If you're a Windows NT veteran, you're no doubt familiar with Windows NT's Service Control Manager. However, you might have been shocked to learn that Windows 2000 doesn't even have a Services icon in Control Panel. That's because Windows 2000 uses another utility to manage system services. In this Daily Drill Down, I'll introduce you to this new utility. I'll also explain why the new utility offers capabilities far beyond the original Service Control Manager.
Just in case you're unfamiliar with the Service Control Manager, here's a little background information. The Service Control Manager is a Windows NT component that controls all of the system services. You can access the Service Control Manager by double-clicking the Services icon in Control Panel. When you do, you'll see the Service Control Manager, as shown in Figure A.
|The Service Control Manager allows you to manage all of the various Windows NT system services.|
The scope of the Service Control Manager is very basic. You can use the Start, Stop, or Pause button to individually start, stop, or pause the various services. You can also use the Startup button to change the startup specifications for any given service. For example, you can set the service to start automatically at boot-up or to start manually when called upon by the system. Or you can disable a service completely to prevent it from starting. As you can see, the general function of the Service Control Manager is simple, but it does its job well.
The Windows 2000 Service Control Manager
As I mentioned earlier, the Service Control Manager doesn't exist in the same form in Windows 2000. If you look in Control Panel, you'll see no Services icon. Instead, all of the services are managed through the Microsoft Management Console. The Microsoft Management Console is a tool that was introduced in the Windows NT 4 Option Pack for managing your entire system through a single tool. While the Microsoft Management Console was an optional component in Windows NT, it is the standard interface for performing almost all management- and configuration-related tasks in Windows 2000.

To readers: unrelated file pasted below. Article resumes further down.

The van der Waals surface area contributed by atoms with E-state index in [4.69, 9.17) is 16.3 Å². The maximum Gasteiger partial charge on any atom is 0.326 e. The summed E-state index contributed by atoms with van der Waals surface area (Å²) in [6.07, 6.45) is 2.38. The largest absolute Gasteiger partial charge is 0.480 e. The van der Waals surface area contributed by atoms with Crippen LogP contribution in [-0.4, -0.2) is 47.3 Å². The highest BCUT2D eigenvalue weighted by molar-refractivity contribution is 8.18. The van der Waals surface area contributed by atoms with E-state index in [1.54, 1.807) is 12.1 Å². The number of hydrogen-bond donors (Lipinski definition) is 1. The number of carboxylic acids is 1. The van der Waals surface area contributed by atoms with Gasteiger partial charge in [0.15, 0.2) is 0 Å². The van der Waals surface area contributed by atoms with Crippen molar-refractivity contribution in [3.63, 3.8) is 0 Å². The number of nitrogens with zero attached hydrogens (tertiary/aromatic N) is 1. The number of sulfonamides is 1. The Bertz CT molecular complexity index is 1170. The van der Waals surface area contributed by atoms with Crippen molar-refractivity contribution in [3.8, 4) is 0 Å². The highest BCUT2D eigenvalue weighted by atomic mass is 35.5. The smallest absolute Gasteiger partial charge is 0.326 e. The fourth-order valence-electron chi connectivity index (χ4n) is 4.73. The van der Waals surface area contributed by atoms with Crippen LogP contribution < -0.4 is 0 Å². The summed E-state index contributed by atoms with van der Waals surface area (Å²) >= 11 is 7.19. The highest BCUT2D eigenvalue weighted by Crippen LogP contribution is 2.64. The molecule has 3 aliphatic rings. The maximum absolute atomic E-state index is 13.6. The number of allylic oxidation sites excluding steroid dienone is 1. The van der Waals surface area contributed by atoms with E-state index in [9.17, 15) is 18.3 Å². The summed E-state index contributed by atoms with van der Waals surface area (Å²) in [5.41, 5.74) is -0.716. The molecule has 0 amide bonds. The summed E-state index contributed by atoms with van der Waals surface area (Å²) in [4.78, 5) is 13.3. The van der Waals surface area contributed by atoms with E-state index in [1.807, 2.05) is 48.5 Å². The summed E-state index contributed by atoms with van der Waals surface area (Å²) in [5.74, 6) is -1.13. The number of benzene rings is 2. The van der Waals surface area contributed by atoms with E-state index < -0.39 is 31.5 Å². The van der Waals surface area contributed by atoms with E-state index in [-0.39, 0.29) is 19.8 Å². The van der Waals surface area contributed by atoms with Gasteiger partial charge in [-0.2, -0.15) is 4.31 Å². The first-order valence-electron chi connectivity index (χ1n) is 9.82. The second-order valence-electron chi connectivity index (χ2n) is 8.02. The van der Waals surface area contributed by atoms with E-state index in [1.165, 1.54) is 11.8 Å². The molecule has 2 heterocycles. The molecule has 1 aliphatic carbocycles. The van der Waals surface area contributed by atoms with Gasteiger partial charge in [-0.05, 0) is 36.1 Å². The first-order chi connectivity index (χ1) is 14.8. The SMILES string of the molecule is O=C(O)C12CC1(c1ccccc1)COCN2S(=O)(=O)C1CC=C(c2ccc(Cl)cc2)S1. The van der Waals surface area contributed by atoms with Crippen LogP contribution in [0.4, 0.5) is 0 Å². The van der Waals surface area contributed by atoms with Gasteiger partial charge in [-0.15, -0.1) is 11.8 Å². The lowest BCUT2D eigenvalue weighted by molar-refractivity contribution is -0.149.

Because the Microsoft Management Console can perform such a wide variety of tasks, you must tell it which task you want to perform. You can do this by loading snap-ins. A snap-in is a module designed for the purpose of adapting Microsoft Management Console to a specific task. Although you can load snap-ins individually, you don't have to since Microsoft has provided shortcuts on the Start menu that automatically load Microsoft Management Console with the appropriate snap-ins.
You can access one such shortcut by selecting the Computer Management command from the Start | Programs | Administrative Tools menu. When you do, the Microsoft Management Console loads, along with the Computer Management snap-in. As you can see in Figure B, the Computer Management snap-in provides an interface for performing many common tasks. For example, you can access such tools as the Event Viewer or the Device Manager through the Computer Management snap-in.
|The Computer Management snap-in for Microsoft Management Console allows you to perform a variety of management and maintenance tasks on the system.|
To access the Service Control Manager portion of this snap-in, navigate to Computer Management (Local) | Services and Applications | Services. When you do, you'll see all of the system services displayed in the column to the left.
Sorting through the services
Needless to say, this list can be a little overwhelming at first glance. Windows 2000 has dozens of services, and every one of them will appear on the list. Fortunately, you can sort through the list to find what you're looking for very easily. If you're looking for a specific name, all of the services are already listed in alphabetical order. You can simply scroll through the list to find the service that you need.
Suppose, on the other hand, you received a message at system startup that a service failed to start. Sure, you could find out which service it was by looking in the event logs, but where's the fun in that? Instead, why not just go directly to the Service Control Manager and click on the Startup Type column header? When you do, all of the services that are set to start automatically will be brought to the top of the list. You can then scroll down through the list to see which service hasn't been started but is set to start automatically.
Stopping and starting services
One of the most basic functions of the Service Control Manager is to allow you to start and stop services. To do so, simply right-click on the service you want to start or stop. When you do, you'll see a context menu. Using this menu, you can start, stop, pause, resume, or restart a service with a single mouse click.
One of the most powerful menu commands is the Properties command. To access this command, simply select a service and right-click on it. Now, select the Properties command from the resulting context menu.